Laura works with Children's Administration and others to bring innovative workforce practice improvements to support family reunification. As part of this work, she assists Children's Administration in helping to measure the effectiveness of these interventions. Her previous evaluation experience includes work with the Sound Families Initiative at the Northwest Institute for Children and Families, an Initiative to help end homelessness among families with children. Early in her career, Laura worked for several Head Start Programs, providing family support and parenting services to low-income families with young children. Laura has a bachelor's degree in psychology from Loyola University Chicago and a master's in social work from the University of Washington.
Gregor develops statistical models and new measurements to incorporate into the Child Well-Being Data Portal. Gregor also takes a lead role on some of POC's research analyses, and occasionally moonlights as an instructor for a program in Statistical Analysis and R Programming at the UW. He holds a bachelor's degree in mathematics from Harvey Mudd College, and a master's degree from the Quantitative Ecology & Resource Management interdisciplinary program at the University of Washington. Between his degrees, Gregor taught math and physics in rural Tanzania as a Peace Corps volunteer.
Erika leads the communications efforts for POC. She has experience across all communications disciplines and expertise in developing and implementing public awareness and behavior change campaigns. Prior to joining POC, Erika worked at GMMB, a full-service communications agency that focuses on creating social change. At GMMB, she worked with a variety of clients, including the Washington State Department of Health, Washington Health Benefit Exchange, Public Health – Seattle & King County, and the Group Health Foundation. Erika earned her bachelor’s degree in communications and psychology from the University of Washington.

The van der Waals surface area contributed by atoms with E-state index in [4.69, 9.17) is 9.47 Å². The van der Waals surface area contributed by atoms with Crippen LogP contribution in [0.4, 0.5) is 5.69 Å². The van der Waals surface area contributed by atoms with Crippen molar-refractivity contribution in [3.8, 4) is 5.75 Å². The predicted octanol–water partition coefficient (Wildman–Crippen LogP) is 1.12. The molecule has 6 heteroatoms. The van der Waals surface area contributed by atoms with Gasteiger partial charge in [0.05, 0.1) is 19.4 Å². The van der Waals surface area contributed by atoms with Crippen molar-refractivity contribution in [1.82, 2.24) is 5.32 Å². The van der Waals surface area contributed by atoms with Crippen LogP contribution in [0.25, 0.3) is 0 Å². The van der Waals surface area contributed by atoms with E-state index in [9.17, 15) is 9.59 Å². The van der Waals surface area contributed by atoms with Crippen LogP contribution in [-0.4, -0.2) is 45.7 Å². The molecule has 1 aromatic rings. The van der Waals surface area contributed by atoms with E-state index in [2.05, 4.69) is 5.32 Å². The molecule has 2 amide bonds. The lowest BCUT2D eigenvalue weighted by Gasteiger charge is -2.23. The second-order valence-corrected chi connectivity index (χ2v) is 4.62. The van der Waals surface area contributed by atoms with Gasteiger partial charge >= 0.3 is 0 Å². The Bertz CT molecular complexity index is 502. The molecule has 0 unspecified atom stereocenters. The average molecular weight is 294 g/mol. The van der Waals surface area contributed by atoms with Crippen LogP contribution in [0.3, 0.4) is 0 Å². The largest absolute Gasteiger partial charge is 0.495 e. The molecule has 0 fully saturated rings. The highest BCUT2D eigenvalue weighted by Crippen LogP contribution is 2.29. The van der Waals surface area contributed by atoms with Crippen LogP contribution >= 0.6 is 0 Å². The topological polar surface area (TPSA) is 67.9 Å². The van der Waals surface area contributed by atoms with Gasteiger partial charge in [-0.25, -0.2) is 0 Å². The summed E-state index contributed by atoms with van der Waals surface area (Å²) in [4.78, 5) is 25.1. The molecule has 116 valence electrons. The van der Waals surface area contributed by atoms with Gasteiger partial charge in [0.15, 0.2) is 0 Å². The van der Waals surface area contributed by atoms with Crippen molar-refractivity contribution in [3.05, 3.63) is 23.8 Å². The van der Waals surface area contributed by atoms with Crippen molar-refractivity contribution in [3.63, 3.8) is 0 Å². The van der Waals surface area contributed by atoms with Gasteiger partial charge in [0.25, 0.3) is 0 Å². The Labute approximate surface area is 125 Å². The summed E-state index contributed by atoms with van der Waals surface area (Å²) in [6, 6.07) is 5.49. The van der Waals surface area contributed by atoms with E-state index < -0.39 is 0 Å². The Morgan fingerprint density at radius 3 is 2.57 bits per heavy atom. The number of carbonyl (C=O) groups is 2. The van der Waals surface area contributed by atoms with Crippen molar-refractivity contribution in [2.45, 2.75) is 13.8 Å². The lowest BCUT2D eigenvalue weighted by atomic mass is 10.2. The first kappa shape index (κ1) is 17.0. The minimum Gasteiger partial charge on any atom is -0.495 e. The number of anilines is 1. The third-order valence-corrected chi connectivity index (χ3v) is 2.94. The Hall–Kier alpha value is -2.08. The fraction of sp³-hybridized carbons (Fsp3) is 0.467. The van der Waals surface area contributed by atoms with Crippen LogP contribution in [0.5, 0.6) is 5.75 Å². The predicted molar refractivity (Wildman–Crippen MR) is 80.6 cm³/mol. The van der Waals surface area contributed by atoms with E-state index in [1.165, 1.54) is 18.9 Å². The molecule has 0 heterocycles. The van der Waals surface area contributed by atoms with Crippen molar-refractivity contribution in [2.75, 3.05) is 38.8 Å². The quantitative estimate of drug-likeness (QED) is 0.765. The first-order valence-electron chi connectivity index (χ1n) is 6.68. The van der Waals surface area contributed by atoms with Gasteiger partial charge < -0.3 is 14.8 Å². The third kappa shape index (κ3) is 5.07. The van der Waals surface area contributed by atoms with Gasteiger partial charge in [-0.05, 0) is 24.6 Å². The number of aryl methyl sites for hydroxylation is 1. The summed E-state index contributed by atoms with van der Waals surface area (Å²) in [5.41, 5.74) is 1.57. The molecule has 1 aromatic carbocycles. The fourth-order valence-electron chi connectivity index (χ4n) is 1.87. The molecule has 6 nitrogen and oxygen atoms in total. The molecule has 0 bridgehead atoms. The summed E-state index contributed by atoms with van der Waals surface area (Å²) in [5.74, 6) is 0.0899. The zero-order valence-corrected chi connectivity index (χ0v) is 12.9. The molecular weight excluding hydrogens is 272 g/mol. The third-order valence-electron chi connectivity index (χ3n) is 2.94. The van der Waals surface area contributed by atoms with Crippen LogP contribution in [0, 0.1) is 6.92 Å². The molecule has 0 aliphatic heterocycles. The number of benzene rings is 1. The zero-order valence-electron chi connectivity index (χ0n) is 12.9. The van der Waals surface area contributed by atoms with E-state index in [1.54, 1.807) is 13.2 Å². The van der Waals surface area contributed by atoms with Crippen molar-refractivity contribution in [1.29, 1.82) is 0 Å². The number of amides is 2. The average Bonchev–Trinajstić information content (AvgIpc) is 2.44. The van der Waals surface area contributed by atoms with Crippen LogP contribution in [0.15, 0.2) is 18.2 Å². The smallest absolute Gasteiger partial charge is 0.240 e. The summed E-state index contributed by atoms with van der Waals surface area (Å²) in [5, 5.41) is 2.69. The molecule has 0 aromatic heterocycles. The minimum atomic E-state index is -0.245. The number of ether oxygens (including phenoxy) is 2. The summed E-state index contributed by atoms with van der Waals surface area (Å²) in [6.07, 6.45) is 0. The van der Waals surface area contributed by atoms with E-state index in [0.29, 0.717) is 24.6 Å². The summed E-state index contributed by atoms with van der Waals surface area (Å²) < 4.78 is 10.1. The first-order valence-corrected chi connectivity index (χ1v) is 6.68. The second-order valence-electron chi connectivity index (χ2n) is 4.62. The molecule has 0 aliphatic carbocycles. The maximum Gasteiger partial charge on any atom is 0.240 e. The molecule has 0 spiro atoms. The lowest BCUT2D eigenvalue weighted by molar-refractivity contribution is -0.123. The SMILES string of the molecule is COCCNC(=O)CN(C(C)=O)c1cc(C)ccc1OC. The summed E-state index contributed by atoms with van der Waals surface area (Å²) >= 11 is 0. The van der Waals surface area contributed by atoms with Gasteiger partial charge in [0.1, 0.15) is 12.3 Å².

Ryan works to develop database systems to facilitate the Data Portal team’s analysis and reporting activities. He is working on his Master of Science of Information Systems Management with Keller Graduate School of Management and holds a Bachelor of Science of Technical Management, specializing in database and software development. Ryan entered the IT field through activities in black box application testing and user acceptance testing and progressed into a database development role for business intelligence systems, which he had been performing for six years prior to joining Partners for Our Children.